The Myers-Briggs Personality Type Indicator (MBTI) questionnaire shows your personality type, strengths, and tastes. Employers use this to determine where applicants fall within the 16 personality types and give them the idea of what kind of person they need for the job.
This list briefly reviews the four dimensions of the MBTI personality types and the 16 personalities within them to understand the MBTI types better. Read it below.
First, you must define the different letters in the Myers-Briggs test to know the personalities they make.
These describe how you react to and engage with the world around you. Extraverts feel comfortable working in groups. On the other hand, introverts tend to enjoy deep conversations and feel refreshed after some time alone.
If you lean toward sense, you tend to focus on the facts. On the other hand, if you value intuition, you tend to think about the future and contemplate theories. These tell how you receive information about your environment.
These determine how you make judgments using information. If you fall under the dimension of thinking, you place more value on facts and show consistency and reason. If you're more inclined to feel, you tend to use emotions when making decisions.
These are how you interact with the world. When you lean toward judging, you want orderliness and resolution. On the other hand, if you perceive more, you're more flexible and tend to figure things out as you go along.
INTJs are highly logical. Although they have a natural determination, it can easily develop into perfectionism, which could negatively impact their personal life.
INTPs prefer being alone. They have a vibrant inner world and choose to pay attention to their inner thoughts over the outside world.
ENTJs enjoy social interaction with others. They're an effective leader because of their wisdom and problem-solving skills. They're also an excellent talker and are great at taking command.
ENTPs are great at conversation. They're curious and committed to understanding their surroundings. They continually take in new knowledge and concepts and can grasp them quickly.
INFJ is the rarest personality type. They're seen as diligent, friendly, sensitive leaders and excel at making others feel valued at work. They can be a good leader and frequently function as subtle influencers.
INFPs are frequently incredibly artistic, spiritual, and creative. They often excel in jobs that allow them to use their creativity and vision. They enjoy working alone, even if they get along well with others.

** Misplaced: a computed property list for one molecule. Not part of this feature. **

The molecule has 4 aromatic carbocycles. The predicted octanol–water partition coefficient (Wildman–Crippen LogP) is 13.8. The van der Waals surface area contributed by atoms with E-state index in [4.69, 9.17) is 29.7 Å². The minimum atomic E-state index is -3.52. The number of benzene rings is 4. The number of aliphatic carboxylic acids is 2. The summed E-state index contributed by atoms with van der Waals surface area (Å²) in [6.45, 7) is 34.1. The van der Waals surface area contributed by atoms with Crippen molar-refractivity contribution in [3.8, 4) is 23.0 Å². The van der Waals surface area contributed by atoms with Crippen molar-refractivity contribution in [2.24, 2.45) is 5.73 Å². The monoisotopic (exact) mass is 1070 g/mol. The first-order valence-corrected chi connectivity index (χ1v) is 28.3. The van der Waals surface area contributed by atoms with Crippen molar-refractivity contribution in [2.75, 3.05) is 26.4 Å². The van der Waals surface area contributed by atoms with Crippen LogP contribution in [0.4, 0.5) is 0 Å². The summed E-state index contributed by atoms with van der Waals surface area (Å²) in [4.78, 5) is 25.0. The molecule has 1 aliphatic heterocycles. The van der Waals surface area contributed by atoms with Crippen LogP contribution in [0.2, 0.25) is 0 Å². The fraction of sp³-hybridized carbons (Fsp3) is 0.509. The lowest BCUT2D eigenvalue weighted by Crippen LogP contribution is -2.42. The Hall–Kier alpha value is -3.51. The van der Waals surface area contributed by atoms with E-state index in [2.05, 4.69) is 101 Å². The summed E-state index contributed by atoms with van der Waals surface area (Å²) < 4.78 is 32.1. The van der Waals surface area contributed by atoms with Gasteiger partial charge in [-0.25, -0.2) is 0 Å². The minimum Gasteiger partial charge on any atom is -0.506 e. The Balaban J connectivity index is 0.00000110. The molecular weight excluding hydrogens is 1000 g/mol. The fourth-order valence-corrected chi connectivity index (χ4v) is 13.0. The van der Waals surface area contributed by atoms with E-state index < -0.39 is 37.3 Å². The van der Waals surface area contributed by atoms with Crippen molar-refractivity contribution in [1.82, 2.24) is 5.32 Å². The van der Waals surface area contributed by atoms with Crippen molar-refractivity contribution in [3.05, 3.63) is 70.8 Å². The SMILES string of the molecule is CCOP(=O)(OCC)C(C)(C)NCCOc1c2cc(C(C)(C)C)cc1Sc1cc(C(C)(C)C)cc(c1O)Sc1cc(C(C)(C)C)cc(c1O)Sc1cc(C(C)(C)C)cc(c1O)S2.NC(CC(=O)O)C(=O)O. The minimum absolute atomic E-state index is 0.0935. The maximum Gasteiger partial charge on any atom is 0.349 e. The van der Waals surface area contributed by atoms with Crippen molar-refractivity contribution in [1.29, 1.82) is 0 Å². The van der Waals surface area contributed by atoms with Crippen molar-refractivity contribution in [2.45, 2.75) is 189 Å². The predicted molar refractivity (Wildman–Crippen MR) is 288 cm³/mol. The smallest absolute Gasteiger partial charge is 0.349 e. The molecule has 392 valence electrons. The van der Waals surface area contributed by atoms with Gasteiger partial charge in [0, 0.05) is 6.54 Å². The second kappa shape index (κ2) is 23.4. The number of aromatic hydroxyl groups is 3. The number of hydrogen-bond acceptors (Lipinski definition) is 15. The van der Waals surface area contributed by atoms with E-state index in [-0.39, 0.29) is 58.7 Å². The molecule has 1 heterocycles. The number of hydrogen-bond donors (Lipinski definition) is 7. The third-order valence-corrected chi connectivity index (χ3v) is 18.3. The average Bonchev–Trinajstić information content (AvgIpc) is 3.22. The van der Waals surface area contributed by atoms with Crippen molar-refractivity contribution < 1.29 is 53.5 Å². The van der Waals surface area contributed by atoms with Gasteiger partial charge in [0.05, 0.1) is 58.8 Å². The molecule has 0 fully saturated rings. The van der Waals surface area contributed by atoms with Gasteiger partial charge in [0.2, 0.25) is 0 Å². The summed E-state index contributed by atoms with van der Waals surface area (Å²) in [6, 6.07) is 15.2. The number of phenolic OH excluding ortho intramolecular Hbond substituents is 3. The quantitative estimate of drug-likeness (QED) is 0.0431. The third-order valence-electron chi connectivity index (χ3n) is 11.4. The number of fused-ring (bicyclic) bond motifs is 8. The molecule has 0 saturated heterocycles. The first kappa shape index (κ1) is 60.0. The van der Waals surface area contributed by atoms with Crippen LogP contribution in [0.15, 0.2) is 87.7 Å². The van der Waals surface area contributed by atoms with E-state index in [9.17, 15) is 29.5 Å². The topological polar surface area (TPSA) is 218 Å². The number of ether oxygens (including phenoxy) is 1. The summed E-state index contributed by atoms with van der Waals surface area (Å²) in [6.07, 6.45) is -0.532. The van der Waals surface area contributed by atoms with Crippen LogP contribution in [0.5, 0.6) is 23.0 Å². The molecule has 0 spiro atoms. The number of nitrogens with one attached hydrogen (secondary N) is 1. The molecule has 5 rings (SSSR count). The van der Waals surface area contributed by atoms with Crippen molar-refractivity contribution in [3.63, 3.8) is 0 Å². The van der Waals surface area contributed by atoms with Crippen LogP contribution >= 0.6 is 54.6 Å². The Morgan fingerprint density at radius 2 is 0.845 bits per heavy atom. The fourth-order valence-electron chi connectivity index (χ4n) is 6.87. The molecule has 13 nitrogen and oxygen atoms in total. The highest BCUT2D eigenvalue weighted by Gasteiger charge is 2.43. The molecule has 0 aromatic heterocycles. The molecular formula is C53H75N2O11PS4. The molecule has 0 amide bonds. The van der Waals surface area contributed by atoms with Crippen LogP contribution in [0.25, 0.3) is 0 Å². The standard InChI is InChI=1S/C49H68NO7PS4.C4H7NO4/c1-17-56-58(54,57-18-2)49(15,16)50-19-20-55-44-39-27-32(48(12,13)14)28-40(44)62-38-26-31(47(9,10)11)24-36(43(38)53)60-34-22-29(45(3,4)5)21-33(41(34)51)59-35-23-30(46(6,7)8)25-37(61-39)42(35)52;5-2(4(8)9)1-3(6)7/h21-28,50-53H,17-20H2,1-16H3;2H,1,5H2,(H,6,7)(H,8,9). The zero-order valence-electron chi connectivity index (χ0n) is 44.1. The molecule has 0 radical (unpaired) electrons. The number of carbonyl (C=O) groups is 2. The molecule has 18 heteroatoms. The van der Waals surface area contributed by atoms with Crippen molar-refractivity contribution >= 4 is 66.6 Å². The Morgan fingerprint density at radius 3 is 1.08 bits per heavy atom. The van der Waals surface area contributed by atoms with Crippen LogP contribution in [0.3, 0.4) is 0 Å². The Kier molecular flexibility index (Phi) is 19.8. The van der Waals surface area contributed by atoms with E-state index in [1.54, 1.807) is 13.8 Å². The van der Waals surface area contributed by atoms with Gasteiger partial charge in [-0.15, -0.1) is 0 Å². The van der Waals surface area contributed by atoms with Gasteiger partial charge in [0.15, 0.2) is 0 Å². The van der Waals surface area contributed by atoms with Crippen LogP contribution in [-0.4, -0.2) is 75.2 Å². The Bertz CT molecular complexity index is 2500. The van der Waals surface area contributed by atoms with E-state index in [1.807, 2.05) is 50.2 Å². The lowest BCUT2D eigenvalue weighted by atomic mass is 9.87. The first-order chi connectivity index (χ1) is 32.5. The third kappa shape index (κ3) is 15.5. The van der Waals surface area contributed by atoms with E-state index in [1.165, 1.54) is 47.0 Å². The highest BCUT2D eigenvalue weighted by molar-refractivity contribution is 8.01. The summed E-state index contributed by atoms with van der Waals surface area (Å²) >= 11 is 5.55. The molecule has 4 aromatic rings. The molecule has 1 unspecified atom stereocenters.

ENFJs perform best in jobs that assist others. They're excellent communicators and planners, making them great leaders.
ENFPs are energetic and friendly by nature; however, they also require some alone time to meditate and ponder. ENFPs perform well in jobs that give a lot of freedom.
ISTJs love order in all aspects of their lives. They tend to work better in situations with clearly-defined schedules, clear-cut responsibilities, and a strong focus on the topic.
ISFJ personalities are warm, responsible, and reserved. They're also dedicated, organized, and careful, making them appealing to numerous companies.
ESTJs are concerned with ensuring that everything goes according to plan. ESTJs are meticulous, on time, and hardly question the tasks. They follow instructions exactly and are very respectful of those in positions of power.
ESFJs inspire others to do their best. They perform well in real-world situations because they enjoy helping others. They find it hard to believe bad things about those they're close to.
ISTPs enjoy action, novelty, and hands-on activities. They usually reject excessive rules and thrive in occupations that have useful and practical applications.
These letters in the Myers-Briggs test represent the easygoing, quiet, and peaceful. They're passionate about nature and animals. They succeed in jobs that deal with everyday issues because they tend to concentrate on the here and now.
ESTPS have a large social circle of friends and are outgoing. They enjoy fast-paced jobs that require teamwork because they like interacting with people. They focus on specifics and take a big-picture approach.
ESFPs are described as creative and resourceful. They succeed in occupations that offer a wide range of experiences and enjoy being the center of attention.
There's no way to hack the test, but you shouldn't worry about getting an extrovert's job despite being an introvert. The MBTI personality types aren't the only basis for job compatibility. This test is a helpful tool for understanding how team members differ and how you can collaborate more effectively. If you need help with the best tips to land your dream job, head to Career.com.